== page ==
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Former Sri Lanka leader targets Thailand

Thailand will allow a “temporary stay” for former Sri Lankan president Gotabaya Rajapaksa, who fled his island nation last month in the midst of mass protests.

Sri Lanka Photo Gallery Mass protests led to the escape overseas in July of Sri Lanka's then president Gotabaya Rajapaksa.
August 11, 2022
11 August 2022

Sri Lanka’s former president Gotabaya Rajapaksa is expected to arrive in Thailand and stay temporarily in a second Southeast Asian country since fleeing his island nation last month in the midst of mass protests.

Rajapaksa fled to Singapore on July 14 and resigned from office shortly afterwards, following mass unrest over his government’s handling of the country’s worst economic crisis in seven decades, and days after thousands of protesters stormed the president’s official residence and office.

The former military officer, who is the first Sri Lankan head of state to quit mid-term, is expected to travel from Singapore to Thailand’s capital of Bangkok on Thursday, two sources said. 

Exiled former Sri Lankan President Gotabaya Rajapaksa will head to Thailand. (AP Photo/Eranga Jayawardena, File)

Thai authorities said Rajapaksa had no intention of seeking political asylum and would only stay temporarily.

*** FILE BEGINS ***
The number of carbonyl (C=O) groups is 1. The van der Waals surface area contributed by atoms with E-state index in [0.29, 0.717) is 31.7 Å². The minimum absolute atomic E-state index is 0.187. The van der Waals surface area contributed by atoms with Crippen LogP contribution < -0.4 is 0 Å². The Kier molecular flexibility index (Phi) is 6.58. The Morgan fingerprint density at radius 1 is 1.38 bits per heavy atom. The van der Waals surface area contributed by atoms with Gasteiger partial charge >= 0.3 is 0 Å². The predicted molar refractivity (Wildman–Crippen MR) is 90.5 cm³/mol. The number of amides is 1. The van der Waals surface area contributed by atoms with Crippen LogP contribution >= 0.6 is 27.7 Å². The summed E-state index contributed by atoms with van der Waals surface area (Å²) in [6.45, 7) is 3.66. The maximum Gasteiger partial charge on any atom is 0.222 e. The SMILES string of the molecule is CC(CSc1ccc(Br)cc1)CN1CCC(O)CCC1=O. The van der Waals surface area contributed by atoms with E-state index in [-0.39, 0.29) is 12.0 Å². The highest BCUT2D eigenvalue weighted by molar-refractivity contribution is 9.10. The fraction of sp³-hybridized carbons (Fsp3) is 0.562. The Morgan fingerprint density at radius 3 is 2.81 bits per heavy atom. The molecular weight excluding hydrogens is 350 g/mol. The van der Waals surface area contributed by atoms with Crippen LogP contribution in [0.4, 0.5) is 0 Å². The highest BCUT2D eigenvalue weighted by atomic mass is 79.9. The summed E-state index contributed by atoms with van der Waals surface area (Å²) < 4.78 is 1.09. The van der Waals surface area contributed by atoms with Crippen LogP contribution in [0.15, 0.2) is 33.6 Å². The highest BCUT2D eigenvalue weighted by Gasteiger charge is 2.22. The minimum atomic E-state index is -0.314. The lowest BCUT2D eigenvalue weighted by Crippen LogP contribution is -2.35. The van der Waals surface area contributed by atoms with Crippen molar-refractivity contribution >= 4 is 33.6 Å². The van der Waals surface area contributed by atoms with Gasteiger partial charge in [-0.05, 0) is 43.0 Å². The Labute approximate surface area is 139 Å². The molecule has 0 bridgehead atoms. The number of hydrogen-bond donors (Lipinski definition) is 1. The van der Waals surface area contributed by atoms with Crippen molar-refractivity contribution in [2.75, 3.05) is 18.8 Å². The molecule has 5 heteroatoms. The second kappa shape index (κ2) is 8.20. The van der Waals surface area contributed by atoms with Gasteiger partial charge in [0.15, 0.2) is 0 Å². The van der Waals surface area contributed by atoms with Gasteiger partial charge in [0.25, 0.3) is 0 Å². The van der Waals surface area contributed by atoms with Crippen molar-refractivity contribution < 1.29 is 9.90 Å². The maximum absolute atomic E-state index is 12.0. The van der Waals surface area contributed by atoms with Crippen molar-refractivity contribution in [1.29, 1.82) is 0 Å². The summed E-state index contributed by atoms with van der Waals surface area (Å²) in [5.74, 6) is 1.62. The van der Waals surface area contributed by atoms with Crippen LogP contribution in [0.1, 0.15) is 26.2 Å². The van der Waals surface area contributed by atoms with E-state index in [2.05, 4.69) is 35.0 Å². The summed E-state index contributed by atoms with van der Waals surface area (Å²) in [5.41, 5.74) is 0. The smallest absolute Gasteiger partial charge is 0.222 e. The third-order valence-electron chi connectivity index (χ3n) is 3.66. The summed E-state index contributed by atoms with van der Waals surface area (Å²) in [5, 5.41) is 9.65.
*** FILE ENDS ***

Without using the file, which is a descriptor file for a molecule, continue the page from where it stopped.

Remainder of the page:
“This is a humanitarian issue and there is an agreement that it’s a temporary stay,” Prime Minister Prayuth Chan-ocha told reporters on Wednesday.

Prayuth also said Rajapaksa could not participate in any political activities while in Thailand.

Thai Foreign Minister Don Pramudwinai said the current Sri Lankan government supported Rajapaksa’s trip to Thailand, adding the former president’s diplomatic passport would allow him to stay for 90 days.

A man plays piano at the prime minister’s official residence on the second day after it was it was stormed in Colombo, Sri Lanka. (AP Photo/Rafiq Maqbool)

Rajapaksa has made no public appearances or comment since leaving Sri Lanka.

Sri Lanka’s economic crisis is a result of several factors including Covid-19, which battered its tourism-reliant economy and slashed remittances from workers overseas, rising oil prices, populist tax cuts and a seven-month ban on the import of chemical fertilisers last year that devastated agriculture.

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